light bullpen / 50-75% effort


To allow a pitcher to work off the mound at a lower intensity.  

Low-Intensity Bullpens vs. High-Intensity Bullpens

High-intensity bullpens will always serve as a Performance Day and must NEVER be thrown on back to back days, whereas low- intensity bullpens can be throw much more frequently, and commonly on back to back days.


All low intensity bullpens should be performed at the pitcher's specific mound distance and should be completed at no more than 75% intensity.  Low intensity bullpens prove to be extremely vital to the proper sequence of a pitcher's mechanics off of a slope. Because of the lower intensity, a pitcher should utilize Training Phase 4A as a way to work on the repeatability of their mechanics. The USPBL Throwing Program advocates frequent low intensity bullpens as long as the thrower is adhering to the Soreness Protocols. 

Depending on a player's Throwing ScheduleTraining Phase 4A can serve a variety of roles for the proper development of a pitcher.  Commonly, Training Phase 4A will be used to work a pitcher's ability to repeat their delivery and develop the accuracy and effectiveness of their pitches at a lower intensity level.  Scenarios for implementation include, but are not limited to:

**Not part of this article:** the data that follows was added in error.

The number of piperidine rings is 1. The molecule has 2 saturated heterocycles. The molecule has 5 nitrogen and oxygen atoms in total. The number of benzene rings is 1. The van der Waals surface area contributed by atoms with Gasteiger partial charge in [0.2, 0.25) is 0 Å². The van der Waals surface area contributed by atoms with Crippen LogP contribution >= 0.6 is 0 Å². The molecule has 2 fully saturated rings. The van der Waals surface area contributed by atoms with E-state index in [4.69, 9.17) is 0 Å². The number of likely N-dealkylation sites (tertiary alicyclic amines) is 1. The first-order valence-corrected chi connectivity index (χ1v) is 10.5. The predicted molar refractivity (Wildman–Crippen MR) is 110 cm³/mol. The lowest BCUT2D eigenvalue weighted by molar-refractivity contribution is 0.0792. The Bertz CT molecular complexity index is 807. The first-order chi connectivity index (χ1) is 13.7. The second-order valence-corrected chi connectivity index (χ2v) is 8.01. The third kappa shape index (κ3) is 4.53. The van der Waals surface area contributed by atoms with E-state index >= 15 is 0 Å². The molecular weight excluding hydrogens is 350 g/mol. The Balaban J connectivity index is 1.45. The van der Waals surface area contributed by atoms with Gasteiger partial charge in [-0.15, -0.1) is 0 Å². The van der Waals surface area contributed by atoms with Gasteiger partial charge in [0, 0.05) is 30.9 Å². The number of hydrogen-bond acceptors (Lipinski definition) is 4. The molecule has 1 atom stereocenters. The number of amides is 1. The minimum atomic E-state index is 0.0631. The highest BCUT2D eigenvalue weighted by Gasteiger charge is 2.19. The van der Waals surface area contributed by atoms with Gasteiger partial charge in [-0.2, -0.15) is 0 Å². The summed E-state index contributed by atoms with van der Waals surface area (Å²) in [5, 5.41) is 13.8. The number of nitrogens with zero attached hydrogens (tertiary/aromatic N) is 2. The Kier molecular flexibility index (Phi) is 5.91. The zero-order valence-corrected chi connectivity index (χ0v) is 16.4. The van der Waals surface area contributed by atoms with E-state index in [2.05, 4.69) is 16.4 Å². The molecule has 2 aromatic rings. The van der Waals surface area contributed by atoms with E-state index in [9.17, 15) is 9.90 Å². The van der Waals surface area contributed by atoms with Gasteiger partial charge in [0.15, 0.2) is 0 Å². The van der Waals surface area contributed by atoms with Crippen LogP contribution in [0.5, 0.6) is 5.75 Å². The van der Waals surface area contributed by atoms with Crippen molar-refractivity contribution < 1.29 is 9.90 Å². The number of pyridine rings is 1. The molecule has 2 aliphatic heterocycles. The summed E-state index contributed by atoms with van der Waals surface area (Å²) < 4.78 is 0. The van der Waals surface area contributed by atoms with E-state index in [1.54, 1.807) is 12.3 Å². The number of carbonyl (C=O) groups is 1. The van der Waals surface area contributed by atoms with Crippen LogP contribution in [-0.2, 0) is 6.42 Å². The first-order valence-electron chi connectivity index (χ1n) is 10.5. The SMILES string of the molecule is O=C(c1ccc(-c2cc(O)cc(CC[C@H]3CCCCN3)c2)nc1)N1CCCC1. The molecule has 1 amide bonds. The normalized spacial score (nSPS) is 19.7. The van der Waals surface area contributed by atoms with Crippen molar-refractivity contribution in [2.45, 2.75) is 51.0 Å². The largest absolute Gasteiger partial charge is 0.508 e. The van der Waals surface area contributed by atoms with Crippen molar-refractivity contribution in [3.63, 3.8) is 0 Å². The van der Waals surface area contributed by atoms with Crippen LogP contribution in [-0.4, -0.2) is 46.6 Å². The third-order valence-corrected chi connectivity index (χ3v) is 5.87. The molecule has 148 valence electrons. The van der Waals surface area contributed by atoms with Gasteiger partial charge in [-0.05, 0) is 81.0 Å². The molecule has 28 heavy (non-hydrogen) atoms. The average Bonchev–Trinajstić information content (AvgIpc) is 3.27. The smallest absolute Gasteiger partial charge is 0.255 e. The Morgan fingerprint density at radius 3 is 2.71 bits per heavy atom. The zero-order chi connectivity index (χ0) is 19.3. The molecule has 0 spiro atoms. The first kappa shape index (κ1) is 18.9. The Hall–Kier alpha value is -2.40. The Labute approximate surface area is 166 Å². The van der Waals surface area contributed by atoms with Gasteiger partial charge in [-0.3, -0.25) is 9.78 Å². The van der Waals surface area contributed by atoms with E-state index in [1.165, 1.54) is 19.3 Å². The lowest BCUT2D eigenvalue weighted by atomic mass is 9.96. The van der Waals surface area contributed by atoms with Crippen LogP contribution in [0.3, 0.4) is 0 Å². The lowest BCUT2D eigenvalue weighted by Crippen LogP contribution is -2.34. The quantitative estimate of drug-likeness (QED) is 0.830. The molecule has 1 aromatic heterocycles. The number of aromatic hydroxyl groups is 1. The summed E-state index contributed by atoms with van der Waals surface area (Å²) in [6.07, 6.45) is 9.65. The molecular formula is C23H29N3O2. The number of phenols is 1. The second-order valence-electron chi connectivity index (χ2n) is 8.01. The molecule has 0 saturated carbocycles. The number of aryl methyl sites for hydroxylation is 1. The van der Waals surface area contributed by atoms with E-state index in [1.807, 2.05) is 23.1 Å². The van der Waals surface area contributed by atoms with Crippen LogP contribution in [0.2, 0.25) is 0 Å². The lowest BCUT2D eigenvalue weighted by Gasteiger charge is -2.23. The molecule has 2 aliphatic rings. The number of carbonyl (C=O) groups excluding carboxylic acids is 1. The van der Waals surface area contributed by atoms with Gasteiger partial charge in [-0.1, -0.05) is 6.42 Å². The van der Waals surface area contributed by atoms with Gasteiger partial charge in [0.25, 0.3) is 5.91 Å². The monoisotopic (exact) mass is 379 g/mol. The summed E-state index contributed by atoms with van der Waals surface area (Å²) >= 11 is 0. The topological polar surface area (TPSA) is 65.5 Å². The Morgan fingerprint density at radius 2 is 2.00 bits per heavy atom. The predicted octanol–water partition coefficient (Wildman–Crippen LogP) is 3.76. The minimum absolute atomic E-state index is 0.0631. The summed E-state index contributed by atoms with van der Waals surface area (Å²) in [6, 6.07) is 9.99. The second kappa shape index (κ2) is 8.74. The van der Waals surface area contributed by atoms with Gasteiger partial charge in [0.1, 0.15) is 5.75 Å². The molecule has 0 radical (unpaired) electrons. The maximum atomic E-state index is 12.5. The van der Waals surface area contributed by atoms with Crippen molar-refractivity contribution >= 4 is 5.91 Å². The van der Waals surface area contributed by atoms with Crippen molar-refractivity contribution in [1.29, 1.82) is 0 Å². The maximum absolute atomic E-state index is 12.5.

Pre-Game Throwing Routine for Starting Pitchers

Training Phase 4A can serve as a progression for starting pitchers to follow as they prepare the arm and body before the game. The starting pitcher will follow the exact progression of phases above, but add an additional 10-15 max intensity throws to conclude their bullpen prior to the game.

Light Bullpen Between Games / Starts

Starting pitchers can use Training Phase 4A for use as a light bullpen between starts.  The number of times a starting pitcher can use Training Phase 4A within their Throwing Schedule will depend on their specific Soreness Protocols and The 48-Hour Rule

In most cases, a starting pitcher will throw one light/moderate intensity bullpen between starts.  The USPBL Throwing program allows for multiple light bullpens to be thrown between starts assuming the pitcher is abiding by proper Soreness Protocols. This can be particularly important for a pitcher who is making an adjustment in his mechanics or developing a new pitch.


In order to get to Training Phase 4A, a specific progression must be followed to allow the arm and body to warm-up appropriately. This is outlined in the table below: